New Zealanders don't want the most wealthy paying less tax than lowest earners, Green Party says
The Green Party says it’s “concerning” that Labour campaigned against tax reform while knowing the wealthiest New Zealanders were likely paying less tax than the lowest income earners.
The prospect of more heavily taxing wealth became a fraught issue during the 2020 election campaign, with Labour ruling out any tax hikes beyond a new top income tax rate of 39 per cent on income over $180,000, hitting the top 2 per cent of earners.
Green Party finance spokeswoman Julie Anne Genter said new data on the tax take from the wealthy – revealed by Stuff on Thursday – showed the Government must restructure the tax system if it wants to seriously tackle child poverty – a hallmark issue of Prime Minister Jacinda Ardern’s.
“The low and middle income earners are paying a higher effective tax rate than millionaires and 100-millionaires and billionaires. I think most New Zealanders would say that's not right,” Genter said.
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“It's quite concerning that the Labour government had this data for most of 2020 ... and then still went into the election ruling out the types of tax system changes that are needed to make it fair.”
Stuff on Thursday revealed that, according to research from Inland Revenue and Treasury, the wealthiest New Zealanders pay 12 per cent of their total income in tax, on average.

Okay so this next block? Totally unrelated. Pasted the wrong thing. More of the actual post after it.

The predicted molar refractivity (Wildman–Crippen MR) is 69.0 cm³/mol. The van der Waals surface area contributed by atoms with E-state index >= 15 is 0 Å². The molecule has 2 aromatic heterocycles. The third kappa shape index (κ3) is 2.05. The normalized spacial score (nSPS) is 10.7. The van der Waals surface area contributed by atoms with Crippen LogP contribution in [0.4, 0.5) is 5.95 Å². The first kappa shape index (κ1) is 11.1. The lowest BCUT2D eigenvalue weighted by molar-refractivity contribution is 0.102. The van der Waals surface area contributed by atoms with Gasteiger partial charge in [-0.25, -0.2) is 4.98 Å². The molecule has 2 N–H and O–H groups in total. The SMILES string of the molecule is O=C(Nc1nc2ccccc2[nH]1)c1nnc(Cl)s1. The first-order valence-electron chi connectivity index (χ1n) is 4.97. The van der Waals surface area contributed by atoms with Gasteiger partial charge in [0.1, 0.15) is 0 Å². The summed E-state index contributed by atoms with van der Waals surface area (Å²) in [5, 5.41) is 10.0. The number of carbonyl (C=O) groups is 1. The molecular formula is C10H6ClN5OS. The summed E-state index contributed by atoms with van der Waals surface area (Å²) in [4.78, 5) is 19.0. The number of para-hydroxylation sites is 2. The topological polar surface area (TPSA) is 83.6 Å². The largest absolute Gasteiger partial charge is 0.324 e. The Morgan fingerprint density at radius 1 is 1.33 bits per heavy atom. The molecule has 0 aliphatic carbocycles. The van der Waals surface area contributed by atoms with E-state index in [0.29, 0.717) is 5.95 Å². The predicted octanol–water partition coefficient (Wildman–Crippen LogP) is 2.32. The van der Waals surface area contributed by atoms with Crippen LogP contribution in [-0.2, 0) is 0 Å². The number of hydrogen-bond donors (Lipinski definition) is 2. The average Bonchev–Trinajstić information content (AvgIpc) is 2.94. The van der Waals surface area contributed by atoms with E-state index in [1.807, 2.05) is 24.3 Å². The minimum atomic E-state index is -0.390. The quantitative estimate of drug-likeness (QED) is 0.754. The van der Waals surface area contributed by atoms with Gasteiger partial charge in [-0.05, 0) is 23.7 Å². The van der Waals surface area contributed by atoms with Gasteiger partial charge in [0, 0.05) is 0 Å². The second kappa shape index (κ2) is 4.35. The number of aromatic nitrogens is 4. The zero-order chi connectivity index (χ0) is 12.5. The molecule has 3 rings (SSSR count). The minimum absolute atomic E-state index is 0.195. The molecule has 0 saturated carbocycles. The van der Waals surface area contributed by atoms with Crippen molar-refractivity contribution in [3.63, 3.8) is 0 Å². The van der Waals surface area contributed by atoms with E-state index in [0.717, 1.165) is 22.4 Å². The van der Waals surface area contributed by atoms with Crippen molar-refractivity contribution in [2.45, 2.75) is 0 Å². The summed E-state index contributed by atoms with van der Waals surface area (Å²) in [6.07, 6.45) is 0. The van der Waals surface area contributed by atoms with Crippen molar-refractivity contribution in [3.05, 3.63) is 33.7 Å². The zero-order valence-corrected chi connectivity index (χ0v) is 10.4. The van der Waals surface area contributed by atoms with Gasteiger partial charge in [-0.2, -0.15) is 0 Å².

This compares to the effective tax rate of 16 to 18 per cent for New Zealanders earning the median income of $55,000 to $60,000.
And 42 per cent of the wealthiest New Zealanders – or “high wealth individuals” who own or control wealth greater than $50m – paid less than 10 per cent of their total income in tax.
This was lower than the 10.5 per cent paid by the country’s lowest earners, who have incomes below $14,000 per year.
These wealthy New Zealanders tended to earn a large part of their income in parts of the economy which were lightly taxed, or not taxed at all.
The data was put together from sources including the National Business Review’s Rich List, and the Reserve Bank’s household balance sheet.
Finance Minister Grant Robertson on Thursday, in the House, said the research had provided an “experimental estimate of effective tax rates for a sample of people”.
“The Government continues to work on making New Zealand's tax system fairer ... The Government has very clearly ruled out a comprehensive capital gains tax and a wealth tax.”
He said it was important to make sure people were meeting their tax observations, and “we have resourced the Inland Revenue Department to do more work to ensure that that happens”.
Genter, speaking to Stuff on Friday, said short-term political considerations must be cast aside.
She said the wealth tax the Greens campaigned on – one per cent on any net wealth of over $1 million and two per cent for assets over $2m, affecting an expected 6 per cent of Kiwis – would ensure fairness in the tax system.
"We're not going to stop talking about that just because the Labour Party has decided that it's politically too difficult for them to talk about tax change,” Genter said.
“If they believe in addressing inequality and solving some of our greatest challenges around child poverty and climate change they have to tackle this issue, and the data gives them the ammunition to be able to make the case for these changes.”
The Green’s wealth tax policy was rejected outright by Labour during the 2020 campaign, as National continued to suggest Labour would bring about such a tax after the election.